ABCB1 (multidrug resistance 1 polypeptide, MDR1, Pgp) is a multispecific efflux transporter of drugs and xenobiotics. Among numerous polymorphisms in human ABCB1, the synonymous SNP 3435C > T has been associated with decreased mRNA and protein levels, via unknown mechanisms. To search for cis-acting polymorphism affecting transcription or mRNA processing, we used 3435C > T as a marker single nucleotide polymorphism (SNP), for measuring differences in allelic mRNA expression. Ratios of allelic abundance in genomic DNA and mRNA (after conversion to cDNA) were measured quantitatively with a primer extension assay, in human liver samples. mRNA expression of the 3435C allele was significantly higher than that of the 3435T allele (3435C/3435T ratios ranging from 1.06-1.61). Cotransfection of equal amounts of ABCB1 expression plasmids containing 3435C or 3435T also revealed higher 3435C mRNA expression. Increasing 3435C/3435T ratios after cessation of transcription indicated that the 3435C > T substitution decreases mRNA stability. 3435C > T is in strong linkage disequilibrium with two other coding SNPs (1236C > T and 2677G > T) forming two abundant haplotypes (ABCB1*1 and ABCB1*13). Transfection of all possible combinations of these three SNPs demonstrated that only 3435T is associated with lower mRNA levels. Calculations of mRNA folding, using Mfold, suggested an effect on mRNA secondary structure. the abundant 3435C > T SNP appears to be a main factor in allelic variation of ABCB1 mRNA expression in the liver, by changing mRNA stability.
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              Ischemic preconditioning augments survival of stem cells via miR-210 expression by targeting caspase-8-associated protein 2.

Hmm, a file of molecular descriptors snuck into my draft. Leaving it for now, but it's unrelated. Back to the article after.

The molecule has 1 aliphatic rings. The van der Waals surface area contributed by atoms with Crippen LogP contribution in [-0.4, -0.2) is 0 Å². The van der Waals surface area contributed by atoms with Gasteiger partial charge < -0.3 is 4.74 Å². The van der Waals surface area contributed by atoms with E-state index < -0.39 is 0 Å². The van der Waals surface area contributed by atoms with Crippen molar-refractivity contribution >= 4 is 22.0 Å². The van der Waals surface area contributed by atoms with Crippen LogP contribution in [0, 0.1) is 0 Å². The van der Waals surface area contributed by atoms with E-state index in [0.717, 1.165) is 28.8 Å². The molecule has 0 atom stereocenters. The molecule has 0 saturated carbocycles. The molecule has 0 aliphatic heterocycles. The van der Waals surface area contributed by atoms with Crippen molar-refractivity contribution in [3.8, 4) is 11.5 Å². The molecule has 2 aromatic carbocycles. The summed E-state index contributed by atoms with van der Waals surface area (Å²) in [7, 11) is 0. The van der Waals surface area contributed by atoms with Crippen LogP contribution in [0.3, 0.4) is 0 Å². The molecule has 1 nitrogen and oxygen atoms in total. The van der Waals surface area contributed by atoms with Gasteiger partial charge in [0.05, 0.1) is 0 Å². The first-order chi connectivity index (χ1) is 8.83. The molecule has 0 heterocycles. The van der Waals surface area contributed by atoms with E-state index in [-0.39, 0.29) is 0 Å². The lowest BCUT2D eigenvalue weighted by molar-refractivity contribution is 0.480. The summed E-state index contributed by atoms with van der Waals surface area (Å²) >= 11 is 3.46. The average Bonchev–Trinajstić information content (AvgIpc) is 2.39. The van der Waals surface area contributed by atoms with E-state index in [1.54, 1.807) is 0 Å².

MicroRNAs (miRs) participate in most cellular functions by posttranscriptional regulation of gene expression albeit with little information regarding their role in ischemic preconditioning (IP) of stem cells. We report that IP of bone marrow-derived mesenchymal stem cells (MSCs) with two cycles of 30-min ischemia/reoxygenation (I/R) supported their survival under subsequent longer exposure to anoxia and following engraftment in the infarcted heart. IP significantly reduced apoptosis in MSCs through activation of Akt (Ser(473)) and ERK1/2 (Thr(202)/Tyr(204)) and nuclear translocation of hypoxia-inducible factor-1alpha (HIF-1alpha). We observed concomitant induction of miR-210 in the preconditioned MSCs ((PC)MSCs). Inhibition of HIF-1alpha or of miR-210 abrogated the cytoprotective effects of preconditioning. Extrapolation of these data to in vivo studies in a rat model of acute myocardial infarction predominantly improved stem cell survival after engraftment with a role for miR-210. Notably, multiple I/R cycles more effectively regulated the miR-210 and hence promoted MSC survival compared with single-cycle hypoxia of an equal duration. Real time PCR array for rat apoptotic genes, computational target gene analyses, and luciferase reporter assay identified FLICE-associated huge protein (FLASH)/caspase-8-associated protein-2 (Casp8ap2) in (PC)MSCs as the target gene of miR-210. Induction of FLASH/CASP8AP2 in miR-210 knocked-down (PC)MSCs resulted in increased cell apoptosis. Taken together, these data demonstrated that cytoprotection afforded by IP was regulated by miR-210 induction via FLASH/Casp8ap2 suppression. These results highlighted that IP by multiple short episodes of I/R is a novel strategy to promote stem cell survival.